Really, we just have to get out more often

(Atlanta, GA) — We don’t get out much. Unless “getting out” means running out to Taco Bell because the fish we were going to cook has gone bad and there’s nothing left to eat in the house except half of bowl of Honey Nut Cheerios and an 8-ounce can of water chestnuts. Unless “getting out” means going to Taco Bell one night and the grocery store the next, we really don’t get out much.

We get out so little, in fact, that about a month ago, I decided that we had to do something about it, something pretty grand, at least by our standards. We would have to rearrange our hectic work schedules, carve out a 48-hour swath in one of our endlessly booked weeks, and go somewhere to do something. We had been promising the kids that we would take them to the aquarium in Atlanta for, oh, three or four years, and with my son, Jack, now heavily into the new baseball season — his team this year is the Braves — I thought we could work a little Major League baseball game into our trip.

The next thing you know, I was on eBay buying tickets for killer seats down the third base line for a day game against the St. Louis Cardinals at Turner Field, while Tammy was working on a package deal for tickets to the aquarium and a nearby hotel in downtown Atlanta. Within an hour, we had tickets to the game, tickets to the aquarium, and reservations at the hotel for the following weekend.

We left fairly early on Saturday morning to make sure we made it in time for the first pitch a little after 1 pm. Tammy and Kayden were going to drop us off near the gate on Henry Aaron Drive, and then go to the mall for manicures, white chocolate, and other mallstuffs. In particular, Kayden was keen on going to the American Girl doll store to look at American Girl dolls, and Tammy was keen on going anyplace where she would not have to watch baseball being played for three hours.

We made it nearly an entire hour early, time enough for Jack and me to eat a couple of $8 hotdogs and watch a little batting practice from the outfield bleachers before heading down to our fairly remarkable seats about 20 feet behind the Cardinals dugout. Jack was decked out in his Braves jersey and cap, and we settled in for a pretty exciting pitcher’s duel. Two older guys next to us had just returned from Afghanistan, and one of them, a youngish grandfatherly type probably in his late 50s, befriended Jack by feeding him peanuts and teasing him about not catching foul balls that landed nowhere near us.

“You should have got THAT one,” he said, as a ball off Matt Holiday’s bat landed three sections over and about 20 rows behind us. “You gotta reach higher if you want to go home with a ball.”

The Braves took an early lead, but the bullpen squandered it as the Cards broke through for two runs in the top of the eighth to win the game 3-2. Jack didn’t care that much. He got to see “the big guys,” and as the crowd began to clear out, he made his way down toward the Cardinal dugout looking for bottle caps, loose change, or any other exotic souvenirs of his first big league ballgame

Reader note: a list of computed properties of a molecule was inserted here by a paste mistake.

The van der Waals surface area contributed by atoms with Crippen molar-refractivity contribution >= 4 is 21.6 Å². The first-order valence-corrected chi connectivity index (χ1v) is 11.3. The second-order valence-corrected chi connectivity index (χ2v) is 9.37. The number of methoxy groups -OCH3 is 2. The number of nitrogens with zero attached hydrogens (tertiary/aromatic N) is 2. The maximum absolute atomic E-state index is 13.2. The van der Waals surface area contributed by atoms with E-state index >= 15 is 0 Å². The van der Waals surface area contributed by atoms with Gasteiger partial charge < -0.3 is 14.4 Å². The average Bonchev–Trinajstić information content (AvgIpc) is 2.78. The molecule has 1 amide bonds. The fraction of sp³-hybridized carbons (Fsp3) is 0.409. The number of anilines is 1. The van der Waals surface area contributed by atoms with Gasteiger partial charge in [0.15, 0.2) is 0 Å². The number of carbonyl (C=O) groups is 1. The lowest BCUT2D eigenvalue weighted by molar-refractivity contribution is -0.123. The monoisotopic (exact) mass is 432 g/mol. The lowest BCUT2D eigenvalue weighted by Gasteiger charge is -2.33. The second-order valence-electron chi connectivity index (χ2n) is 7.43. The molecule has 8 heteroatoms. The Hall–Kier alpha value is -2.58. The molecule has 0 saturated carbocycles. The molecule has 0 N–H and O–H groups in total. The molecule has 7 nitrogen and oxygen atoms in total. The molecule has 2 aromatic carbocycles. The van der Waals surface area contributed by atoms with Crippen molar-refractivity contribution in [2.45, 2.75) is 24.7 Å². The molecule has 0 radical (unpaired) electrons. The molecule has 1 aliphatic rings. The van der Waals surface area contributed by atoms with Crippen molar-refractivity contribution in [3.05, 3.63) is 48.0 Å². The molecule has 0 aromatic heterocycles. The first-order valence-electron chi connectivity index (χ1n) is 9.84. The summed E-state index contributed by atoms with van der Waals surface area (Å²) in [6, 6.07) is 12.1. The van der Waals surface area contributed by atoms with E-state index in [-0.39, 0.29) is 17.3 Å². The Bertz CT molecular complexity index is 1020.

“Hey, little buddy,” I heard a woman’s voice call out. She was sitting directly behind the dugout with four or five other elderly fans, possibly connected with the team in some way, from the looks of it. “Come here. I’ve got something for you.”

Jack walked over and she promptly handed him a baseball, one that had actually been used in the game and tossed up to her as the teams changed sides between innings. Jack accepted the ball as if an astronaut were handing him a moonrock. We thanked the nice woman profusely, and finally made our way outside to take pictures of Jack standing with the statue of Hank Aaron in front of the stadium.

The cell phone rang. I told Jack before I answered the phone that his mother and sister were lost.

“We’re completely lost,” said Tammy. “I’m pulling off to figure out where we are, and then we’ll be there soon, OK?”

With a bit of time to kill, Jack and I wandered around Turner Field until we saw a small group of people clustered at the back, evidently waiting for the players to appear and sign their pennants, programs, and such. We just missed catcher Brian McCann, but when starting shortstop Alex Gonzalez came out, I grabbed Jack and hoisted him up among the throng, and in just a few minutes, his ball was autographed.

“I guess we’re lucky your mom got lost,” I said. “But I wouldn’t say that in the car, if I were you.”

Tammy and Kayden had as much fun at the mall as we did at the game, and the aquarium was an even bigger hit the next day. We got home pretty late on Sunday, exhausted, nearly broke, and pretty far behind on our work. It would take us days and a series of late nights to catch up, and we knew it. By the time we crawled into bed, we could barely form a coherent sentence.

“We need to get out more often,” Tammy mumbled, before nodding off.

(Chris Cox is a writer and teacher who lives in Haywood County. He can be reached at This email address is being protected from spambots. You need JavaScript enabled to view it..)

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